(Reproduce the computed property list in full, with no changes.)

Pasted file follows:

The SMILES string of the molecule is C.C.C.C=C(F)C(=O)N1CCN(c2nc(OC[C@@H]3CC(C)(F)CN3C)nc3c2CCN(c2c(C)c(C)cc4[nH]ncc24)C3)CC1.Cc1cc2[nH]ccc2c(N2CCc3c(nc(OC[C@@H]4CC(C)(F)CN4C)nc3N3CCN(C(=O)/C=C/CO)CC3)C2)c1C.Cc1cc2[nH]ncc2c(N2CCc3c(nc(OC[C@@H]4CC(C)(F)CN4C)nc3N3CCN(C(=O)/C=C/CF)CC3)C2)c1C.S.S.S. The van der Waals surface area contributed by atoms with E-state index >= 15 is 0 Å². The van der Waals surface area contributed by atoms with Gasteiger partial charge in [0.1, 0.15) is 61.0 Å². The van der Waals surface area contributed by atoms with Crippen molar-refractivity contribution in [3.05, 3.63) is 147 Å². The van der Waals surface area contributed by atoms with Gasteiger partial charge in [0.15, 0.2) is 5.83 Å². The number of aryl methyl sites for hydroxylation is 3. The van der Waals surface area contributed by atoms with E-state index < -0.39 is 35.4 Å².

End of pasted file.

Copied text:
The SMILES string of the molecule is C.C.C.C=C(F)C(=O)N1CCN(c2nc(OC[C@@H]3CC(C)(F)CN3C)nc3c2CCN(c2c(C)c(C)cc4[nH]ncc24)C3)CC1.Cc1cc2[nH]ccc2c(N2CCc3c(nc(OC[C@@H]4CC(C)(F)CN4C)nc3N3CCN(C(=O)/C=C/CO)CC3)C2)c1C.Cc1cc2[nH]ncc2c(N2CCc3c(nc(OC[C@@H]4CC(C)(F)CN4C)nc3N3CCN(C(=O)/C=C/CF)CC3)C2)c1C.S.S.S. The van der Waals surface area contributed by atoms with E-state index >= 15 is 0 Å². The van der Waals surface area contributed by atoms with Gasteiger partial charge in [0.1, 0.15) is 61.0 Å². The van der Waals surface area contributed by atoms with Crippen molar-refractivity contribution in [3.05, 3.63) is 147 Å². The van der Waals surface area contributed by atoms with Gasteiger partial charge in [0.15, 0.2) is 5.83 Å². The number of aryl methyl sites for hydroxylation is 3. The van der Waals surface area contributed by atoms with E-state index < -0.39 is 35.4 Å².